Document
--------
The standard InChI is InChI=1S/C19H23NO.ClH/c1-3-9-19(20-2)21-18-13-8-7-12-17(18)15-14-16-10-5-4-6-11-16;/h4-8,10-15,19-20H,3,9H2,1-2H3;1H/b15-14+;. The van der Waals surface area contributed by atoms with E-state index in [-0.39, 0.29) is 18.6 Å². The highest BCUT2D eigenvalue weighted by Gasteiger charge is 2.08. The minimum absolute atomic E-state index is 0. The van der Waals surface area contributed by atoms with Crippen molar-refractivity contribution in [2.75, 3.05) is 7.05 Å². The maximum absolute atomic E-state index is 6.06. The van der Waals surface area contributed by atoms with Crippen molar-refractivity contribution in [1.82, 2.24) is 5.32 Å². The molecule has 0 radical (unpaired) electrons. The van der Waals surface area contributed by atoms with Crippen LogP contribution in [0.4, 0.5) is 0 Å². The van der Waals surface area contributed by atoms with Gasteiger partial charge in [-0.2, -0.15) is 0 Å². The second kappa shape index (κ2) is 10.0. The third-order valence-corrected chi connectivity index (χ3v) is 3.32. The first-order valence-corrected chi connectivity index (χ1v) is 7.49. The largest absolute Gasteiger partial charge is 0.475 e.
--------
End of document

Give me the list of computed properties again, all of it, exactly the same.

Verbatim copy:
The standard InChI is InChI=1S/C19H23NO.ClH/c1-3-9-19(20-2)21-18-13-8-7-12-17(18)15-14-16-10-5-4-6-11-16;/h4-8,10-15,19-20H,3,9H2,1-2H3;1H/b15-14+;. The van der Waals surface area contributed by atoms with E-state index in [-0.39, 0.29) is 18.6 Å². The highest BCUT2D eigenvalue weighted by Gasteiger charge is 2.08. The minimum absolute atomic E-state index is 0. The van der Waals surface area contributed by atoms with Crippen molar-refractivity contribution in [2.75, 3.05) is 7.05 Å². The maximum absolute atomic E-state index is 6.06. The van der Waals surface area contributed by atoms with Crippen molar-refractivity contribution in [1.82, 2.24) is 5.32 Å². The molecule has 0 radical (unpaired) electrons. The van der Waals surface area contributed by atoms with Crippen LogP contribution in [0.4, 0.5) is 0 Å². The van der Waals surface area contributed by atoms with Gasteiger partial charge in [-0.2, -0.15) is 0 Å². The second kappa shape index (κ2) is 10.0. The third-order valence-corrected chi connectivity index (χ3v) is 3.32. The first-order valence-corrected chi connectivity index (χ1v) is 7.49. The largest absolute Gasteiger partial charge is 0.475 e.